Some years later, the students at the Learning Center engaged in a geography program which focused deeply on one nation each year. Through their studies, they became aware of hunger in the world. This realization heightened the gratitude they felt for the abundance of care they received at Misericordia and motivated them to help those less favored. With their teachers’ help, they organized an on-campus “Walk for Hunger”. Family and friends pledged funds to support the walk.
The Wonder of the Misericordia Bakery
by Terry Baugh
Misericordia held a warm place in my heart even before I heard about the Hearts and Flour Bakery. My friends, Barb and Dave, had undertaken a long and nearly impossible search to find a nurturing place for their son, Seth, to live. When he was accepted at “Les Mis” as they fondly refer to it, the search ended, and Barb moved to Chicago to be close to Seth. Visiting Barb in Chicago and volunteering at the bakery was a great opportunity for me to catch up with my friend and spend a week working hard and feeling great about every day.
Volunteering for the bakery at Misericordia is a satisfying experience in giving back. The bakery is a hub of activity, with experienced bakers and novices, like me. I volunteered in 2019 just before the holidays. Christmas music played in the background and staff and volunteers and residents cheerily greeted each other as new people arrived for their shifts. Got a hairnet or hat? Apron? Gloves? You are ready to go.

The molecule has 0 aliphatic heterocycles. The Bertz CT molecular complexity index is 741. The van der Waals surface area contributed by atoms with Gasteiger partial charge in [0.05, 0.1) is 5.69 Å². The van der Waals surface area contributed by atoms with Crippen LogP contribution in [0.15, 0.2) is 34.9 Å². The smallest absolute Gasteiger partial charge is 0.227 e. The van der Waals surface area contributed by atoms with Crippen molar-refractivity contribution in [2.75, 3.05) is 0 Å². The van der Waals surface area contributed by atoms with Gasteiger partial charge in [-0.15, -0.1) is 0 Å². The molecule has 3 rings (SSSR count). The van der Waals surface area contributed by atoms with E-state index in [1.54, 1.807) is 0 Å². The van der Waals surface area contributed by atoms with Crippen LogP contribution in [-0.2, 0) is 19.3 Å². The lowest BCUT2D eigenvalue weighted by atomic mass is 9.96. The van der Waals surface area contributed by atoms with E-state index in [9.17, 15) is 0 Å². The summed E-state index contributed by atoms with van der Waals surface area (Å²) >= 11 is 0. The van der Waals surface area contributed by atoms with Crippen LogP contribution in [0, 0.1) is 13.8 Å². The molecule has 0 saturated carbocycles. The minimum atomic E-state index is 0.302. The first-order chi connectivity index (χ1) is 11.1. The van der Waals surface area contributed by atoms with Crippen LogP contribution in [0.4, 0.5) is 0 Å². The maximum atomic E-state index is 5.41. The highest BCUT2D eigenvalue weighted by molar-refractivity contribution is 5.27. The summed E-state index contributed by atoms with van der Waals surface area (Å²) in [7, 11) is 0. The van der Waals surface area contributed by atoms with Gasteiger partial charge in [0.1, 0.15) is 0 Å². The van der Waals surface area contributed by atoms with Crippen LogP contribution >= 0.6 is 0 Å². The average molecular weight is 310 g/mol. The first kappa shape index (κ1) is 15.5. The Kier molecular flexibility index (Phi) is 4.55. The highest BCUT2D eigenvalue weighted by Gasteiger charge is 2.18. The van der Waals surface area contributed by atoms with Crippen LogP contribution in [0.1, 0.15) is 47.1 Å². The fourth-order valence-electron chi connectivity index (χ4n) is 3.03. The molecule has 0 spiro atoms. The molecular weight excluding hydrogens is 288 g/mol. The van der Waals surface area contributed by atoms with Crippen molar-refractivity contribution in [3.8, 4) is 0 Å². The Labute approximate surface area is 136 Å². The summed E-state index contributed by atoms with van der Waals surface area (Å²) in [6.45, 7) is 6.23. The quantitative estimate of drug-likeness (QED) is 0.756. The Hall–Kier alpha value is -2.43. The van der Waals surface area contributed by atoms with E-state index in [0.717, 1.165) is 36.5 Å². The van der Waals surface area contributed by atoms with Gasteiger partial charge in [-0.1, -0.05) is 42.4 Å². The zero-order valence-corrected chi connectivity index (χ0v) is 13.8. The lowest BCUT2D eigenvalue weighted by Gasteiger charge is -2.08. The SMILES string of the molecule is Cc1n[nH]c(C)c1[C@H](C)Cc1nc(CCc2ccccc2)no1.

Jon’s Misericordia Thank You Story
by Cynthia Maroon
It’s hard to believe that it’s been almost 40 years since that day when Vicki and Patty Gloor, two of my best friends, and I drove Jon for his placement at Misericordia South. He was only 4 ½ years old, and it was one of the most difficult days of my life. Little did I know that it was also the beginning of what’s become Jon’s full, rich life! I must admit that for the first six years I felt guilty and sad, and I would cry on the way home after taking him back following our frequent home visits. But as the years rolled by, I slowly began to realize that Jon was not only happy at Misericordia South, but he was thriving there! He was surrounded by staff who called him “Chocolate Eyes,” and who could offer him so much special attention, loving care, and stimulation. With all of that, coupled with his weekly home visits where he was constantly entertained by his brother, Michael, and his sister, Laura, and all their friends, Jon was living what I can only call “the good life”! Eventually Misericordia started bussing him out to school in Oak Park and I could also visit him frequently when I became his elementary school, middle school, and finally his high school “honorary room mother”.